The global trade community, and more specifically Canada’s trade community, is alight with discussions about CARM – CBSA’s new framework for Assessment & Revenue Management (also known as CARM = CBSA’s Assessment Revenue Management Project). We have previously discussed what CARM entails, exactly, but for those that haven’t seen that piece, CARM is: 

“It is a multi-year initiative kicked off by CBSA intended to fully transform and improve the importation process – benefiting both importers and CBSA officers.

[…] CARM is a highly significant project, designed to streamline the collection of commercial revenue through electronic payment and document collection through a centralized platform.”

(To read that full piece, click here: What Importers Need To Know About CARM

Beyond understanding what the project is, it’s critical that importers keep themselves informed so that they can take full advantage of CARM. There is a major opportunity here for those that import goods into Canada to leverage this framework in order to benefit their business in the long run.

Companies that import goods into Canada must get a D120 customs bond to sort out duties and taxes, however CARM will enable importers to manage payments directly within the platform.


As a refresher… here are the benefits of CARM, once the project is fully implemented:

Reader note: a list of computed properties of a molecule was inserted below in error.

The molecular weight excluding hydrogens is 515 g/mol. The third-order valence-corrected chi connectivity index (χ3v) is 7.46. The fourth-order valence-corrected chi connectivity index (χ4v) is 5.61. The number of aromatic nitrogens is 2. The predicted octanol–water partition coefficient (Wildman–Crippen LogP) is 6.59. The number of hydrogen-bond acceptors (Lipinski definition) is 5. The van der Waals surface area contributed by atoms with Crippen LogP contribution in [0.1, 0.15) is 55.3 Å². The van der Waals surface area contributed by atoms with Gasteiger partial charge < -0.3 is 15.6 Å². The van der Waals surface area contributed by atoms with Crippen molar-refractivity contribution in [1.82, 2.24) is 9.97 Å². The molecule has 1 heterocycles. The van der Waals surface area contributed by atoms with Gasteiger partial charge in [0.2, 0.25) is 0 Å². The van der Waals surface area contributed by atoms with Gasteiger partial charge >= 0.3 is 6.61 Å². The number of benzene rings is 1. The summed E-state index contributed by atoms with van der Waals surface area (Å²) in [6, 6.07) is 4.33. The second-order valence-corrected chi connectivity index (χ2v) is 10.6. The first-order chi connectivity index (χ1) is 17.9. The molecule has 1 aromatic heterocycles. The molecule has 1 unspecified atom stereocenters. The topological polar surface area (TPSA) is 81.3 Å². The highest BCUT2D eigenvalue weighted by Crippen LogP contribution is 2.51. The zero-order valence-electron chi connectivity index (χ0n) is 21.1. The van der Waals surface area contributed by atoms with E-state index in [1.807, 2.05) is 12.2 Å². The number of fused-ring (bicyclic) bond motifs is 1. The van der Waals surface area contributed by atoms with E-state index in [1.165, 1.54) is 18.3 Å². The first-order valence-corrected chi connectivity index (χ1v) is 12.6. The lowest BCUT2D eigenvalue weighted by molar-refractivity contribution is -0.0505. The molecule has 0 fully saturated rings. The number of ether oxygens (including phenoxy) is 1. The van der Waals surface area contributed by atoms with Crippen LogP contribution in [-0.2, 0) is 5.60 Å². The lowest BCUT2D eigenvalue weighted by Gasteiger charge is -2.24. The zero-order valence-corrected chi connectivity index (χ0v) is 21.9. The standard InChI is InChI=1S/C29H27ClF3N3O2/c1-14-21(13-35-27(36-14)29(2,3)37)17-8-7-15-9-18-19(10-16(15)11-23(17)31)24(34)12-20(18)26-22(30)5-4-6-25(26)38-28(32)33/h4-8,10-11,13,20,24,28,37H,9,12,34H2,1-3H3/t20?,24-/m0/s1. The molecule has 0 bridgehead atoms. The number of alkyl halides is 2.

• Simplify the importing process across-the-board
  • Create a modern, online interface for importing into Canada
  • Empower importers with access to self-service for their own info
  • Drive the cost of importing into Canada down for all stakeholders
  • Improve consistency of application for trade regulation and decisions
  • Streamline compliance and fraud detection

What information will be available to Importers in CARM?

Within the platform, importers can expect to have direct access to all your transactions, duty calculations, amounts owed, adjustments, and more!

So, what can importers do to be ready for CARM’s launch? – May 21, 2021!

At a glance, taking on the responsibility of managing duties yourself, there are some major positives for importers for using CARM. In CARM, importers can determine goods classification, submit requests, and sort out any outstanding payments directly — removing a layer of middle management. This means that things will ultimately move faster and more efficiently. In order to be ready to take advantage of this as soon as possible, importers must…

  • Create a client portal user account
  • Delegate authority to teammates and brokers so they can use the platform on your behalf.
  • Align with your customs broker on how you’ll process payments.
  • Make sure that your internal systems/software is updated to match up with CARM’s requirements.
  • Get your bond for Release Prior to Payment (RPP). 

However, importers must proceed with caution…

CARM places some risk on the importer. As a result of the project, the importer will be required to have a functioning portal account and a security bond in order to benefit from RPP. Your customs broker will send over the amounts owed to the importer for processing. This will be quite a big change to the current routine for some importers, that aren’t currently managing their own payments.

If you have any more questions about how you should prepare for CARM (and benefit from it!), get in touch with a customs broker today